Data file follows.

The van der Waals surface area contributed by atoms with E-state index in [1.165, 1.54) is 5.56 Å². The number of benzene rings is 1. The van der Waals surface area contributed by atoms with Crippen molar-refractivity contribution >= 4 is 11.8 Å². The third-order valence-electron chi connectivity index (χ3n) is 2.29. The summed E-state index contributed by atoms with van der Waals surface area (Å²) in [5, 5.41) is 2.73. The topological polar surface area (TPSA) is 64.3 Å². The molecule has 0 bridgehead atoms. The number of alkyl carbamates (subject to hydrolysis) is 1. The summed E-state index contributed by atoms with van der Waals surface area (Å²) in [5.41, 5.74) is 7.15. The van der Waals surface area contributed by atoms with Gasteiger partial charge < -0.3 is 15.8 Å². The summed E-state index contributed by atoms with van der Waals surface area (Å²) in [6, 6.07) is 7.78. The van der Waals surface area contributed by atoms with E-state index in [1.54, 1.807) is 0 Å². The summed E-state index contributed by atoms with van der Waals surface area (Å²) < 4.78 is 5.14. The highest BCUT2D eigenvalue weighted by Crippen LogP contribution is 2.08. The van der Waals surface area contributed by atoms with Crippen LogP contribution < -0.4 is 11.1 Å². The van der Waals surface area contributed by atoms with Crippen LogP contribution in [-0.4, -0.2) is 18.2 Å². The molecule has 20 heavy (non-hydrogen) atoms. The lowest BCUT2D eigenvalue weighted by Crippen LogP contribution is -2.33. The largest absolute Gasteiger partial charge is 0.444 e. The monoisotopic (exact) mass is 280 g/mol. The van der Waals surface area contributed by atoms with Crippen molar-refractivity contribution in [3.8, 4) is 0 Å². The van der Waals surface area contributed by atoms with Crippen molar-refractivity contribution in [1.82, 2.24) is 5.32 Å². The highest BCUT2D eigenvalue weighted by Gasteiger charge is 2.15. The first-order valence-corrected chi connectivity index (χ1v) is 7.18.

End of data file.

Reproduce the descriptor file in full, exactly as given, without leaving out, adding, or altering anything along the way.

The van der Waals surface area contributed by atoms with E-state index in [1.165, 1.54) is 5.56 Å². The number of benzene rings is 1. The van der Waals surface area contributed by atoms with Crippen molar-refractivity contribution >= 4 is 11.8 Å². The third-order valence-electron chi connectivity index (χ3n) is 2.29. The summed E-state index contributed by atoms with van der Waals surface area (Å²) in [5, 5.41) is 2.73. The topological polar surface area (TPSA) is 64.3 Å². The molecule has 0 bridgehead atoms. The number of alkyl carbamates (subject to hydrolysis) is 1. The summed E-state index contributed by atoms with van der Waals surface area (Å²) in [5.41, 5.74) is 7.15. The van der Waals surface area contributed by atoms with Gasteiger partial charge < -0.3 is 15.8 Å². The summed E-state index contributed by atoms with van der Waals surface area (Å²) in [6, 6.07) is 7.78. The van der Waals surface area contributed by atoms with E-state index in [1.54, 1.807) is 0 Å². The summed E-state index contributed by atoms with van der Waals surface area (Å²) < 4.78 is 5.14. The highest BCUT2D eigenvalue weighted by Crippen LogP contribution is 2.08. The van der Waals surface area contributed by atoms with Crippen LogP contribution < -0.4 is 11.1 Å². The van der Waals surface area contributed by atoms with Crippen LogP contribution in [-0.4, -0.2) is 18.2 Å². The molecule has 20 heavy (non-hydrogen) atoms. The lowest BCUT2D eigenvalue weighted by Crippen LogP contribution is -2.33. The largest absolute Gasteiger partial charge is 0.444 e. The monoisotopic (exact) mass is 280 g/mol. The van der Waals surface area contributed by atoms with Crippen molar-refractivity contribution in [3.8, 4) is 0 Å². The van der Waals surface area contributed by atoms with Crippen molar-refractivity contribution in [1.82, 2.24) is 5.32 Å². The highest BCUT2D eigenvalue weighted by Gasteiger charge is 2.15. The first-order valence-corrected chi connectivity index (χ1v) is 7.18.